The radial electric potential is produced by the rf voltage with amplitude V_{RF} ~ 640 V (0Peak) and frequency MHz. The axially dc electric potential is produced by a voltage V_{EC} = 40 V applied on the endcap electrodes. Depending on the parameters above, the rf potential null is above the trap surface by about 910 μm (See Supplementary Information), which does not generally coincide with the dc potential minimum. As a result, throughout the experimental implementation, we keep the two minima overlapping by adjusting the compensation voltage, which can effectively reduce the rf heating.
For convenience of description, we label the SET electrodes from 1 to 13, with the electrodes No. 1 to No. 11 applied by dc voltages and the other two, i.e., No. 12 and No. 13, by rf voltages, as plotted in Fig. 1a. With dc voltages V_{i} applied on the ith electrode, static potential is generated as^{51}
where , , and are labeled in the inset of Fig. 1a. For the two rf electrodes, we have (i = 12, 13) with the rf frequency Ω_{rf}. So the total effective trapping potential energy in the SET at time t is given by,
where Q is the ion charge. For clarity and simplicity, we employ the pseudopotential approximation in part of our treatments below, where the pseudopotential energy is expressed as
with m the ion mass. So for N ions confined in the SET, the total potential energy is given by
Experimental observation and numerical simulation
Our experiment starts from the loading of ^{40}Ca^{+} ions by twostage photoionization^{52} using a 423 nm laser for the 4S_{0}4P_{1} transition of the calcium atoms, followed by the second excitation by a 380 nm light emitting diode. The trapped ions are Doppler cooled by a gratingstabilized 397 nm laser, with assistance of a gratingstabilized 866 nm laser for D_{3/2}state repumping^{50}. We detect the 397 nm laserinduced fluorescence by an electronmultiplying CCD (EMCCD) (PhotonMax512, Princeton Instruments) along the yaxis. As a result, we cannot experimentally identify the ion crystals distributed along the yaxis. But our numerical simulation (See Methods and Supplementary Information) clearly identifies that, for the ions initially confined as a line in zaxis with , the ion crystals change to twodimensional configurations in xz plane with the increase of α. Under the condition of α < 0.7, the ion crystals distribute for less than 2 μm along yaxis, 0 to 40 μm in xaxis and 50 to 150 μm in zaxis. As a result, there is no threedimensional conformation of the ion crystals under current trapping condition.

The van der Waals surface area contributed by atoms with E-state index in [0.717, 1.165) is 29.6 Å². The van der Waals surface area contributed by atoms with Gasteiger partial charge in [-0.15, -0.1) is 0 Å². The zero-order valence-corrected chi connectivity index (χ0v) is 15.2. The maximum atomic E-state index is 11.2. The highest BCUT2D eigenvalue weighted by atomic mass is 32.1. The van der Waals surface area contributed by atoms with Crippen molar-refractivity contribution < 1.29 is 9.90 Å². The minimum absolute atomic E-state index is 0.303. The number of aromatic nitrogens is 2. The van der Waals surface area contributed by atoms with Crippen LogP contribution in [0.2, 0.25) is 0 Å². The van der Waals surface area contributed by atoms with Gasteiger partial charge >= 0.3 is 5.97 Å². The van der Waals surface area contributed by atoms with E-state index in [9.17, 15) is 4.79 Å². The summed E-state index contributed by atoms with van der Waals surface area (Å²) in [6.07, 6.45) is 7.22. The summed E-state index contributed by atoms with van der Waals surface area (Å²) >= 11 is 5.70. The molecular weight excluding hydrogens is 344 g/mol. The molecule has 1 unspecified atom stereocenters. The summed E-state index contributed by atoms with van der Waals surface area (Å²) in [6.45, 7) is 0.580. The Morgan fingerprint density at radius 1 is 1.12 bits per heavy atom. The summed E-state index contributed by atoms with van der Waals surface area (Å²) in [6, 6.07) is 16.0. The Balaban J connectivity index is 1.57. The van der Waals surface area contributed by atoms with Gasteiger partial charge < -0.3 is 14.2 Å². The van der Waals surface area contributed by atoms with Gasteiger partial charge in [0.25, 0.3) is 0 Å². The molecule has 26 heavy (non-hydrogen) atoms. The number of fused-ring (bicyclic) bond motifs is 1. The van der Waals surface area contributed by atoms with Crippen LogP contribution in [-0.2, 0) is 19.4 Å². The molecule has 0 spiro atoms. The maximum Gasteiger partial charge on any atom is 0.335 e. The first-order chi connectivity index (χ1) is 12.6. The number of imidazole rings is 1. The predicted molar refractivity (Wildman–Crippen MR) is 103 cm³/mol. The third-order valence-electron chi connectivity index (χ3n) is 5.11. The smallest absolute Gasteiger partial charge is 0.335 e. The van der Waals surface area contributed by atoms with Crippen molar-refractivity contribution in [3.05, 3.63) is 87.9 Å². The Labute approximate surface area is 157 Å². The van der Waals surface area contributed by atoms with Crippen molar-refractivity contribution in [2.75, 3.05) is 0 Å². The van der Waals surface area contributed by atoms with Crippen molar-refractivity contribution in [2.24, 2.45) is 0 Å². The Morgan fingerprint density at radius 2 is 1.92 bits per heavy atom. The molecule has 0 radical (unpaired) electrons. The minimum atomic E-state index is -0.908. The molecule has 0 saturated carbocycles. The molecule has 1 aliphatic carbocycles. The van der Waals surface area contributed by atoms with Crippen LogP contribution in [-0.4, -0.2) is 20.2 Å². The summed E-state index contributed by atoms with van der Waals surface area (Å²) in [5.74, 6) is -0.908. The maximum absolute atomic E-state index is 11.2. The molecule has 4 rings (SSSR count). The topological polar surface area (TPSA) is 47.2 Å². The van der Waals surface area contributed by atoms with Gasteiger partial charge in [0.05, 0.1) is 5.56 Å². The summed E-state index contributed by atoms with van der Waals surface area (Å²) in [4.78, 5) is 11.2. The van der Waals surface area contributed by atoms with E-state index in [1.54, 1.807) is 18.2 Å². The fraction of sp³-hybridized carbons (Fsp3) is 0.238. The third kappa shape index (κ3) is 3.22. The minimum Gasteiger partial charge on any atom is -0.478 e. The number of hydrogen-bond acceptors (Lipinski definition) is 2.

For our purpose, we confine three to sixteen lasercooled ions, for each of which we gradually raise or lower the trapping potentials and try to avoid hysteresis (or nonlinearity)^{53,54,55,56} in the observation of configuration changes of the ion crystals. In our operations, the voltage V_{EC} remains unchanged, but the voltage V_{ME} is applied on the middle electrodes decreased from 20 V to −30 V, which increases but decreases , as shown in Fig. 1(b). So the ion crystal configuration changes with the increase of α. Meanwhile, the compensation voltage V_{AE} is adjusted to reduce the ions’ heating to the best, i.e., the dc potential minimum overlapping with the rf potential null. We plot the ion crystals involving ten ions as an example in Fig. 2 which images the change of the ion crystal spatial distributions for a wide range of the applied voltages on the middle electrodes. With the increase of α, the lower trapping frequency in xaxis leads to more serious rf heating (due to the ions more distant from the rf potential null) and the resolution blurring of the individual ions in our observation (see discussion later about heating). Some blurring cases, e.g. for , are also due to nonequilibrium states in the process of the structural phase transition. Nevertheless, considering the center of each ion, we may still identify the configurations of the ion crystals in those cases, which can be justified by the pseudopotential approximation. As shown in Fig. 2, the observed configurations of the ion crystals are in good agreement with the simulated results under pseudopotential approximation.